Tractable, stylish in the GPZ family way, and tough enough for a hard-worked stroker
The Kawasaki AR125 in restricted and even unrestricted form
POWER-CAPPING LEARNER laws that came into force in the UK in 1982 could have meant disaster for new riders, and even for the UK motorcycle business.
Luckily certain motorcycle manufacturers, understanding the importance of the British market, had a ready response to the 12bhp 125cc learner limit. That meant making 12bhp liquid-cooled 125cc two-stroke singles as fun and stylish as they could be. Yamaha made it to market first with the 1982 RD and DT125LCS but Kawasaki weren’t far behind with the 1983 AR125.
Capable of topping 78mph in the hands of a dedicated, prone rider – perhaps with a hint of a following wind – the restricted AR125S imported to our shores were as good as the competition. So the full-house 20bhp models (sold alongside the restricted bikes) certainly delivered more, but the stifled UK learner bikes did well working with what they had.
Much of the engine’s flexibility was down to Kawasaki’s combined rotary and reed valve induction system (or RRIS as Kawasaki’s acronym designated it). This allowed much of the available power to be delivered across the rev range. Reed valves in the left side of the crankcase took care of low-speed running and once fully open, it was the business of the rotary valve to control induction. Where the use of a rotary valve normally meant mounting the carb on the side of the engine thereby making it wider, the AR’S Mikuni VM24SS was mounted slightly offset to the left of the back of the barrel. The inlet tract went through the crankcases.
The result was a decent spread of power from 4000rpm, through the peak power point at 8500rpm with an over-rev to the redline 2000rpm beyond that. That made the AR more tractable than the Yamaha LC. You could even be fooled into believing the
AR had more than its 12 restricted ponies.
Then there was the visual appeal. The AR125 looked a lot like Kawasaki’s GPZ big-bike offerings and also boasted some of their tech. The cast gold and silver alloy wheels looked the business. Even if the rear brake was merely a drum, the front at least was a hydraulic disc with a single-piston sliding caliper. The bikini fairing added loads of grown-up kudos too, even if it did turn with the ’bars in a manner disconcerting to anyone more familiar with a frame-mounted fairing.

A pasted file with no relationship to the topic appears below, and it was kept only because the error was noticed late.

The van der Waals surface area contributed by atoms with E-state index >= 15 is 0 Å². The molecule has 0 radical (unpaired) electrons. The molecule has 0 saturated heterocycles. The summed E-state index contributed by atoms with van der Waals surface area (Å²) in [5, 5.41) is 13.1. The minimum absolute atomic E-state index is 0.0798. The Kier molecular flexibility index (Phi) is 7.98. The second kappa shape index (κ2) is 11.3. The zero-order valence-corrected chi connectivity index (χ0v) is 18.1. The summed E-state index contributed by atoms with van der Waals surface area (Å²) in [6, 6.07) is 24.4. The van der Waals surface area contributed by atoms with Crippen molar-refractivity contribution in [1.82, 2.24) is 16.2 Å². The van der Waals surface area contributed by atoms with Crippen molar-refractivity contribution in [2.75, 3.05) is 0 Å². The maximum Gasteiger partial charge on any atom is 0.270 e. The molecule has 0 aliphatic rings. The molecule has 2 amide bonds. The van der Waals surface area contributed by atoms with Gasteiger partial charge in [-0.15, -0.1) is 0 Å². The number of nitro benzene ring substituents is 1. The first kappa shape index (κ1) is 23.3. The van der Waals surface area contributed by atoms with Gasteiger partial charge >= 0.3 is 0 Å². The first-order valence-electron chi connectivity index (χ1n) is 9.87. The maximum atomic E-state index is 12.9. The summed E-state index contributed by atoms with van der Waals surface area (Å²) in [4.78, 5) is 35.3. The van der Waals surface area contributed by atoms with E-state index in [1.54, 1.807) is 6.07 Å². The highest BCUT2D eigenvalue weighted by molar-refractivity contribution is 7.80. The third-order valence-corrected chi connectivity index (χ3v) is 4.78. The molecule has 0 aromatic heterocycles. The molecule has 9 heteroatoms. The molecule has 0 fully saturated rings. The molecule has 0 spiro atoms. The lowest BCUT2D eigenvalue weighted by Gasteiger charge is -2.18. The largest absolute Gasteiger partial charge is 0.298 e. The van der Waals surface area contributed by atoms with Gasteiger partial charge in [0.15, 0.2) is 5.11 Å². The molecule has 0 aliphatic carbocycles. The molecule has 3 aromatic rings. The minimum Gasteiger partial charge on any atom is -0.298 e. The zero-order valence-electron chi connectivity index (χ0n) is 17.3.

At the back was a basic version of Kawasaki’s Uni-trak monoshock system. With everything in the engine bay finished in black – even the Mikuni carb on early models – the AR had a stealthy air.
Through specifying a 12-volt electrical system, Kawasaki was able to fit a halogen headlight to the AR and adult sophistication also extended to the clocks in their black-plastic moulded binnacle with a speedo, rev counter and temperature gauge, plus a full complement of idiot lights. A lockable flap on the tail unit offered just enough space for 10 Benson.
Of course in the fickle word of style, the AR wasn’t seen as the hot ticket for long among fashion conscious youth. During the AR’S eight-year production run there were many new contenders for the 125 crown; the Suzuki RG125, Honda MBX, NS and NSR125, Yamaha TZR125, Gilera RV and, in the AR’S last year, the Cagiva Mito.
One potentially discouraging aspect of the AR to some sections of UK youth was the difficulty in derestriction. Candidates for change to unleash full power include the disc valve, barrel, jets and exhaust. In other words a good deal more trouble than it’s worth. Enjoy it for what it is. If it’s slower than you remember, that’s probably just down to your greater contribution to a less favourable power-to-weight ratio today.